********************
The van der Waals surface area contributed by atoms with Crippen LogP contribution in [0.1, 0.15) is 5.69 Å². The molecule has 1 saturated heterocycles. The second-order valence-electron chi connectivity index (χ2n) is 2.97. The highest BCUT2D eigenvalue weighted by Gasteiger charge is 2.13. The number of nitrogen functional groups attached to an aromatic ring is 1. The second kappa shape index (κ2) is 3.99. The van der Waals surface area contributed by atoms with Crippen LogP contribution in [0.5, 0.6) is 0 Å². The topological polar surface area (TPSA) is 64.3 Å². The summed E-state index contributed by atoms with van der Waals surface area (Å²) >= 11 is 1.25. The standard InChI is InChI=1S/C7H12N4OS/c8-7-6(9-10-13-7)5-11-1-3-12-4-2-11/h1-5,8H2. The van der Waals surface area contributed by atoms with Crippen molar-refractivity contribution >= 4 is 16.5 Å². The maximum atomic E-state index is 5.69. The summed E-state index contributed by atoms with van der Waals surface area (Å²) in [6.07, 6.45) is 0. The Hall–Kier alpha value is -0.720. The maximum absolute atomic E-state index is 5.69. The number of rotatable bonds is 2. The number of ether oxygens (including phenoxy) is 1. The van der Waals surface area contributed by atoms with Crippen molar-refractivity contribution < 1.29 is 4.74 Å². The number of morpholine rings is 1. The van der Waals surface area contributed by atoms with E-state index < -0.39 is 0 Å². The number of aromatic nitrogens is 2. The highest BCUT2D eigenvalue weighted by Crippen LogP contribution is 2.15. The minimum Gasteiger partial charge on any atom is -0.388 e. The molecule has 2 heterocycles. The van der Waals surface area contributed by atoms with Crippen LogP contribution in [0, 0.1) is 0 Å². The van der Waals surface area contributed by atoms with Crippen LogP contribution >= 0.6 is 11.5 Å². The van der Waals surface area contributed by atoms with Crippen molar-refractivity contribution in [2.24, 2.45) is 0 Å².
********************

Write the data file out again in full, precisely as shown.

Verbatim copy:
The van der Waals surface area contributed by atoms with Crippen LogP contribution in [0.1, 0.15) is 5.69 Å². The molecule has 1 saturated heterocycles. The second-order valence-electron chi connectivity index (χ2n) is 2.97. The highest BCUT2D eigenvalue weighted by Gasteiger charge is 2.13. The number of nitrogen functional groups attached to an aromatic ring is 1. The second kappa shape index (κ2) is 3.99. The van der Waals surface area contributed by atoms with Crippen LogP contribution in [0.5, 0.6) is 0 Å². The topological polar surface area (TPSA) is 64.3 Å². The summed E-state index contributed by atoms with van der Waals surface area (Å²) >= 11 is 1.25. The standard InChI is InChI=1S/C7H12N4OS/c8-7-6(9-10-13-7)5-11-1-3-12-4-2-11/h1-5,8H2. The van der Waals surface area contributed by atoms with Crippen molar-refractivity contribution >= 4 is 16.5 Å². The maximum atomic E-state index is 5.69. The summed E-state index contributed by atoms with van der Waals surface area (Å²) in [6.07, 6.45) is 0. The Hall–Kier alpha value is -0.720. The maximum absolute atomic E-state index is 5.69. The number of rotatable bonds is 2. The number of ether oxygens (including phenoxy) is 1. The van der Waals surface area contributed by atoms with Crippen molar-refractivity contribution < 1.29 is 4.74 Å². The number of morpholine rings is 1. The van der Waals surface area contributed by atoms with E-state index < -0.39 is 0 Å². The number of aromatic nitrogens is 2. The highest BCUT2D eigenvalue weighted by Crippen LogP contribution is 2.15. The minimum Gasteiger partial charge on any atom is -0.388 e. The molecule has 2 heterocycles. The van der Waals surface area contributed by atoms with Crippen LogP contribution in [0, 0.1) is 0 Å². The van der Waals surface area contributed by atoms with Crippen LogP contribution >= 0.6 is 11.5 Å². The van der Waals surface area contributed by atoms with Crippen molar-refractivity contribution in [2.24, 2.45) is 0 Å².